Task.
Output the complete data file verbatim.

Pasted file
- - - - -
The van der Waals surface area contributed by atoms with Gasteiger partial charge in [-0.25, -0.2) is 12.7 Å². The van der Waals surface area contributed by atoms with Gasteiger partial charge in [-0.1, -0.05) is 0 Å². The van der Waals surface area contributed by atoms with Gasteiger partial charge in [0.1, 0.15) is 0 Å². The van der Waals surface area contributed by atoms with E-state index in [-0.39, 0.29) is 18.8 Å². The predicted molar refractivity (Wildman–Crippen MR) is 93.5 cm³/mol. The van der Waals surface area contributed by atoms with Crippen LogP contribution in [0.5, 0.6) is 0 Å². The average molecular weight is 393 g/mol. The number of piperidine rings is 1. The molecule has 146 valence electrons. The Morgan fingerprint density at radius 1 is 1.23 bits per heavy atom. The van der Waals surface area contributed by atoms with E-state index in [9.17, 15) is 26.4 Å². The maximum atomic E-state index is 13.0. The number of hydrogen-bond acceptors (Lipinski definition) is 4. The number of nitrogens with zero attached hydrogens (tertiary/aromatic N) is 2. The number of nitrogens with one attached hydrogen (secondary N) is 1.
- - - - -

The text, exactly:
The van der Waals surface area contributed by atoms with Gasteiger partial charge in [-0.25, -0.2) is 12.7 Å². The van der Waals surface area contributed by atoms with Gasteiger partial charge in [-0.1, -0.05) is 0 Å². The van der Waals surface area contributed by atoms with Gasteiger partial charge in [0.1, 0.15) is 0 Å². The van der Waals surface area contributed by atoms with E-state index in [-0.39, 0.29) is 18.8 Å². The predicted molar refractivity (Wildman–Crippen MR) is 93.5 cm³/mol. The van der Waals surface area contributed by atoms with Crippen LogP contribution in [0.5, 0.6) is 0 Å². The average molecular weight is 393 g/mol. The number of piperidine rings is 1. The molecule has 146 valence electrons. The Morgan fingerprint density at radius 1 is 1.23 bits per heavy atom. The van der Waals surface area contributed by atoms with E-state index in [9.17, 15) is 26.4 Å². The maximum atomic E-state index is 13.0. The number of hydrogen-bond acceptors (Lipinski definition) is 4. The number of nitrogens with zero attached hydrogens (tertiary/aromatic N) is 2. The number of nitrogens with one attached hydrogen (secondary N) is 1.